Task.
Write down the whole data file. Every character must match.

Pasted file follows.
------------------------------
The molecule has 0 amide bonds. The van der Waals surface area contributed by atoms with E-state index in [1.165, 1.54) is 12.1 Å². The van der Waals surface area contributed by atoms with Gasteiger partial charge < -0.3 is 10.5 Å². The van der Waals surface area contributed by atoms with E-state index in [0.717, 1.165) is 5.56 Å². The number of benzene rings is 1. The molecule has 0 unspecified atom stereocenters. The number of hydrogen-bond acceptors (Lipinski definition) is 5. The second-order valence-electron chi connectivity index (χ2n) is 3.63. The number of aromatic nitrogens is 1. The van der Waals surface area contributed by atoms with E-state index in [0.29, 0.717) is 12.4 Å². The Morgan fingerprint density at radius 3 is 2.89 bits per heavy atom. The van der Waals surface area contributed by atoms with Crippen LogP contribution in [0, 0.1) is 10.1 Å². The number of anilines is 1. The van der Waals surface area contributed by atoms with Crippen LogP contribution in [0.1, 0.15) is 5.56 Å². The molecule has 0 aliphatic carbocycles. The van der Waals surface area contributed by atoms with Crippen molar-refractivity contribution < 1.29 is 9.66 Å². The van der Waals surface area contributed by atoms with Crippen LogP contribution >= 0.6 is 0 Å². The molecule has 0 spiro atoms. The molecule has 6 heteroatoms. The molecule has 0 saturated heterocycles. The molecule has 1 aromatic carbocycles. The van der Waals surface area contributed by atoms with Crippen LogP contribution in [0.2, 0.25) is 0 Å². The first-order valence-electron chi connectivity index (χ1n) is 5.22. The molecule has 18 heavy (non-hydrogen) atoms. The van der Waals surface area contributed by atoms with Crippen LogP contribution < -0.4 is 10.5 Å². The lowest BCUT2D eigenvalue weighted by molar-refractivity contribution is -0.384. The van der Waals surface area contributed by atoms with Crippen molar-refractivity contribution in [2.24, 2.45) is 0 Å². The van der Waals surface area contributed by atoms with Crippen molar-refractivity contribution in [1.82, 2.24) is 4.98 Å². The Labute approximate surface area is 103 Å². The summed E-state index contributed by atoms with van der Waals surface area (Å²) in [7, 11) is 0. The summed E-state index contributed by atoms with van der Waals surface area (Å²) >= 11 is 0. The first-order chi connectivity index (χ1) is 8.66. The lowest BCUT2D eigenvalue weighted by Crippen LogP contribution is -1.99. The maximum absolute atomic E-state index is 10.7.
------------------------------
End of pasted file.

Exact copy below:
The molecule has 0 amide bonds. The van der Waals surface area contributed by atoms with E-state index in [1.165, 1.54) is 12.1 Å². The van der Waals surface area contributed by atoms with Gasteiger partial charge < -0.3 is 10.5 Å². The van der Waals surface area contributed by atoms with E-state index in [0.717, 1.165) is 5.56 Å². The number of benzene rings is 1. The molecule has 0 unspecified atom stereocenters. The number of hydrogen-bond acceptors (Lipinski definition) is 5. The second-order valence-electron chi connectivity index (χ2n) is 3.63. The number of aromatic nitrogens is 1. The van der Waals surface area contributed by atoms with E-state index in [0.29, 0.717) is 12.4 Å². The Morgan fingerprint density at radius 3 is 2.89 bits per heavy atom. The van der Waals surface area contributed by atoms with Crippen LogP contribution in [0, 0.1) is 10.1 Å². The number of anilines is 1. The van der Waals surface area contributed by atoms with Crippen LogP contribution in [0.1, 0.15) is 5.56 Å². The molecule has 0 aliphatic carbocycles. The van der Waals surface area contributed by atoms with Crippen molar-refractivity contribution < 1.29 is 9.66 Å². The van der Waals surface area contributed by atoms with Crippen LogP contribution >= 0.6 is 0 Å². The molecule has 0 spiro atoms. The molecule has 6 heteroatoms. The molecule has 0 saturated heterocycles. The molecule has 1 aromatic carbocycles. The van der Waals surface area contributed by atoms with Crippen LogP contribution in [0.2, 0.25) is 0 Å². The first-order valence-electron chi connectivity index (χ1n) is 5.22. The molecule has 18 heavy (non-hydrogen) atoms. The van der Waals surface area contributed by atoms with Crippen LogP contribution < -0.4 is 10.5 Å². The lowest BCUT2D eigenvalue weighted by molar-refractivity contribution is -0.384. The van der Waals surface area contributed by atoms with Crippen molar-refractivity contribution in [2.24, 2.45) is 0 Å². The van der Waals surface area contributed by atoms with Crippen molar-refractivity contribution in [1.82, 2.24) is 4.98 Å². The Labute approximate surface area is 103 Å². The summed E-state index contributed by atoms with van der Waals surface area (Å²) in [7, 11) is 0. The summed E-state index contributed by atoms with van der Waals surface area (Å²) >= 11 is 0. The first-order chi connectivity index (χ1) is 8.66. The lowest BCUT2D eigenvalue weighted by Crippen LogP contribution is -1.99. The maximum absolute atomic E-state index is 10.7.